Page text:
Friday, July 6, 2012

When is enough, enough?

So, I am sitting here pondering what new things I want to incorporate into my school year this August.  (And, just as a side note, this summer has flown by as fast as a desert storm hitting my house.  Hmm, maybe there is an analogy here somewhere.  I'll come back to that one later.)  I keep festering over the one or two things to pick this year to try or fine tune. My mind keeps coming back to homework.  I have followed a couple of blogs and have been inspired.  The thing is, I am getting in my own way. 

I can't seem to wrap around my stinking brain the part about kids don't need a thousand homework problems a night.  How much is enough?  If they only have 15 problems, is that enough to cement the learning?  Is 15 problems too many?  How do I find the balance of enough?  Can I instruct so well and assess before they leave class to give no assignment?  If I give no homework, how do I know they will retain it?  With all these questions, one thing I know for sure I must do is at least give the feedback to the student on homework.   It seems students painfully sit at home in front of their books, glassy eyed, and praying to a higher power for some divine intervention on how to solve this thing with numbers and variables.  As a math teacher, I don't really want it to be painful.  I would hope that I have clearly explained it that it should be a breeze.  However, for forever and a day, math teachers have always assigned daily homework, checked only for completion, and complained about how kids don't do their homework.  My charge this year is to break that cycle.  I will be flying in the face of my colleagues by challenging their beliefs.  I more than likely will be standing alone in my endeavor although my wish would be a unified front from my department.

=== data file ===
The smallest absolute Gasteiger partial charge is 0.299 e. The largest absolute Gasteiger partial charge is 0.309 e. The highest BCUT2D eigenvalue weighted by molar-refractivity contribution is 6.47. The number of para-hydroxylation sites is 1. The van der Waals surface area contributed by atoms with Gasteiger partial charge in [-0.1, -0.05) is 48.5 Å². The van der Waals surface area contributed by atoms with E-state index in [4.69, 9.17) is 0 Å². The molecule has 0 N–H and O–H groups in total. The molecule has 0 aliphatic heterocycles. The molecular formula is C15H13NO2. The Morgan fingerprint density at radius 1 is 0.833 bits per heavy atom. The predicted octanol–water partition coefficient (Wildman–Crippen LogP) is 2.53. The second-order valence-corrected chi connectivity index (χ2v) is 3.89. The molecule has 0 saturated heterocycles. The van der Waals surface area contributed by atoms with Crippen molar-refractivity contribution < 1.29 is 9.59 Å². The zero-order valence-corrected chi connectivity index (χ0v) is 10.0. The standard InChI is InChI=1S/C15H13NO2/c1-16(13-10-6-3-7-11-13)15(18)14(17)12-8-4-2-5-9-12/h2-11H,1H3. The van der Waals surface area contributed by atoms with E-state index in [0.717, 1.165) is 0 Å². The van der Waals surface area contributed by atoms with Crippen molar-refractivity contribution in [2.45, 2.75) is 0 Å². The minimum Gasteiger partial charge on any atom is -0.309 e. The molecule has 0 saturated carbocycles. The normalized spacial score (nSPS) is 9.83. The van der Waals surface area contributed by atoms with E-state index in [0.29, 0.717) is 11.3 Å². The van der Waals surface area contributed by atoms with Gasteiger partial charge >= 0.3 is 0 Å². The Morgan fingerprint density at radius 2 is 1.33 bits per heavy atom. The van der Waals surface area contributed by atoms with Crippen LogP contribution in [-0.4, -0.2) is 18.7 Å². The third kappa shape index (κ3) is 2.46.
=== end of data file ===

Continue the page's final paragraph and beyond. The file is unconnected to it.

Here are some blogs I have been following for the last few weeks.  They are shaping my thoughts on the idea.  Oswald, Nowak, Cornally, and Meyer   All are great ideas and have merit.  (If you have the time, check them out).  I just need to find something that will work for me.   Let me flesh out some thoughts in my head here, let it sit for a day or two, re-read it, re-think it, and revise it.

  • I feel the homework calendar my learning team wants to use has too many problems.  
  • I don't think the book we are using has enough problems for basic practice where there aren't a few weird problems thrown in that are the exception to the rule. 
  • Do I want to generate worksheets everyday for homework, with the exact problems I choose to be on it? 
  • If I do create my own worksheet, I can give feedback better and faster because the worksheet will force some organization.  Some.